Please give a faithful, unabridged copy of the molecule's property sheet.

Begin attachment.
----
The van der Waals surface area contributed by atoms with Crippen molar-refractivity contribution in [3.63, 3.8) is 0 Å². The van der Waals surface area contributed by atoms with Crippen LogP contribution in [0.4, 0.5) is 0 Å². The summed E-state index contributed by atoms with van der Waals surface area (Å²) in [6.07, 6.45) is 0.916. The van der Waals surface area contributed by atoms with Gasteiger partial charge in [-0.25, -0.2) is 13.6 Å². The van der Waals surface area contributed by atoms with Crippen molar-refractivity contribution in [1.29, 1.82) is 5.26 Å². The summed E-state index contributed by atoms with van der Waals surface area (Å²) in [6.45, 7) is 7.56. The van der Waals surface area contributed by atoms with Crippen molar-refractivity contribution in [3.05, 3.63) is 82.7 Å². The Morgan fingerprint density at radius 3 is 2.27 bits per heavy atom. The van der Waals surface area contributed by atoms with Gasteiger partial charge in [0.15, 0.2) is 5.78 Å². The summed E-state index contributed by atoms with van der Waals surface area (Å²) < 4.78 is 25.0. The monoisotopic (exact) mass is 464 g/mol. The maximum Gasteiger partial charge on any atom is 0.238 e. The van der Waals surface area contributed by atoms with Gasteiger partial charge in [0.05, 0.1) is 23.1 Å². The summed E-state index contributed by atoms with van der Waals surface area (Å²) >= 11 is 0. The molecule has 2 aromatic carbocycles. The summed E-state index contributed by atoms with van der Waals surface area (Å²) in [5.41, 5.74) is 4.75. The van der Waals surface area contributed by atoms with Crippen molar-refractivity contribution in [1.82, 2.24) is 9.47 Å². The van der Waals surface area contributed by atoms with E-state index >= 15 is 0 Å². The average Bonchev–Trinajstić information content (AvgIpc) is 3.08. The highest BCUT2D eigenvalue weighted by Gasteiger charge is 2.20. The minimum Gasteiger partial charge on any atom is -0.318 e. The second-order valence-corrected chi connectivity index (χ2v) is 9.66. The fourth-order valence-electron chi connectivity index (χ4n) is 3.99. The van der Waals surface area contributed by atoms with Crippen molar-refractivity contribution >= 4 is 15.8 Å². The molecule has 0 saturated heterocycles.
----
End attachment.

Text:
The van der Waals surface area contributed by atoms with Crippen molar-refractivity contribution in [3.63, 3.8) is 0 Å². The van der Waals surface area contributed by atoms with Crippen LogP contribution in [0.4, 0.5) is 0 Å². The summed E-state index contributed by atoms with van der Waals surface area (Å²) in [6.07, 6.45) is 0.916. The van der Waals surface area contributed by atoms with Gasteiger partial charge in [-0.25, -0.2) is 13.6 Å². The van der Waals surface area contributed by atoms with Crippen molar-refractivity contribution in [1.29, 1.82) is 5.26 Å². The summed E-state index contributed by atoms with van der Waals surface area (Å²) in [6.45, 7) is 7.56. The van der Waals surface area contributed by atoms with Crippen molar-refractivity contribution in [3.05, 3.63) is 82.7 Å². The Morgan fingerprint density at radius 3 is 2.27 bits per heavy atom. The van der Waals surface area contributed by atoms with Gasteiger partial charge in [0.15, 0.2) is 5.78 Å². The summed E-state index contributed by atoms with van der Waals surface area (Å²) < 4.78 is 25.0. The monoisotopic (exact) mass is 464 g/mol. The maximum Gasteiger partial charge on any atom is 0.238 e. The van der Waals surface area contributed by atoms with Gasteiger partial charge in [0.05, 0.1) is 23.1 Å². The summed E-state index contributed by atoms with van der Waals surface area (Å²) >= 11 is 0. The molecule has 2 aromatic carbocycles. The summed E-state index contributed by atoms with van der Waals surface area (Å²) in [5.41, 5.74) is 4.75. The van der Waals surface area contributed by atoms with Crippen molar-refractivity contribution in [1.82, 2.24) is 9.47 Å². The van der Waals surface area contributed by atoms with E-state index >= 15 is 0 Å². The average Bonchev–Trinajstić information content (AvgIpc) is 3.08. The highest BCUT2D eigenvalue weighted by Gasteiger charge is 2.20. The minimum Gasteiger partial charge on any atom is -0.318 e. The second-order valence-corrected chi connectivity index (χ2v) is 9.66. The fourth-order valence-electron chi connectivity index (χ4n) is 3.99. The van der Waals surface area contributed by atoms with Crippen molar-refractivity contribution >= 4 is 15.8 Å². The molecule has 0 saturated heterocycles.